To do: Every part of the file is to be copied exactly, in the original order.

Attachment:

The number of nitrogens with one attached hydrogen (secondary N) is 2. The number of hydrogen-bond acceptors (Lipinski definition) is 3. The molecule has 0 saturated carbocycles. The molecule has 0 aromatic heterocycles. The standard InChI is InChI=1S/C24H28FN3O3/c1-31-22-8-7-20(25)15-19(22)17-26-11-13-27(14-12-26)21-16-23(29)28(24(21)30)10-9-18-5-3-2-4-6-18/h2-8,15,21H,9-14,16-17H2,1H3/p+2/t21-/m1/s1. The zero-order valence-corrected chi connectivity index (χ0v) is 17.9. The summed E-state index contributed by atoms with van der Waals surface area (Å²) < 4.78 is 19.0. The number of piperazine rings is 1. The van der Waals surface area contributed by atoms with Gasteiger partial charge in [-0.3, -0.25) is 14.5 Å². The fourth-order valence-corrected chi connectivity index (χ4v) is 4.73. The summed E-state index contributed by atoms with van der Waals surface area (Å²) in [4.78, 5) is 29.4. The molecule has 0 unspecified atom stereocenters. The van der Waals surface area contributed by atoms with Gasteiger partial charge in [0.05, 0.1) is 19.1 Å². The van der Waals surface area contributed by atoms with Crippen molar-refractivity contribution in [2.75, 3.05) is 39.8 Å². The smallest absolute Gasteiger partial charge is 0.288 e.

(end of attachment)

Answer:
The number of nitrogens with one attached hydrogen (secondary N) is 2. The number of hydrogen-bond acceptors (Lipinski definition) is 3. The molecule has 0 saturated carbocycles. The molecule has 0 aromatic heterocycles. The standard InChI is InChI=1S/C24H28FN3O3/c1-31-22-8-7-20(25)15-19(22)17-26-11-13-27(14-12-26)21-16-23(29)28(24(21)30)10-9-18-5-3-2-4-6-18/h2-8,15,21H,9-14,16-17H2,1H3/p+2/t21-/m1/s1. The zero-order valence-corrected chi connectivity index (χ0v) is 17.9. The summed E-state index contributed by atoms with van der Waals surface area (Å²) < 4.78 is 19.0. The number of piperazine rings is 1. The van der Waals surface area contributed by atoms with Gasteiger partial charge in [-0.3, -0.25) is 14.5 Å². The fourth-order valence-corrected chi connectivity index (χ4v) is 4.73. The summed E-state index contributed by atoms with van der Waals surface area (Å²) in [4.78, 5) is 29.4. The molecule has 0 unspecified atom stereocenters. The van der Waals surface area contributed by atoms with Gasteiger partial charge in [0.05, 0.1) is 19.1 Å². The van der Waals surface area contributed by atoms with Crippen molar-refractivity contribution in [2.75, 3.05) is 39.8 Å². The smallest absolute Gasteiger partial charge is 0.288 e.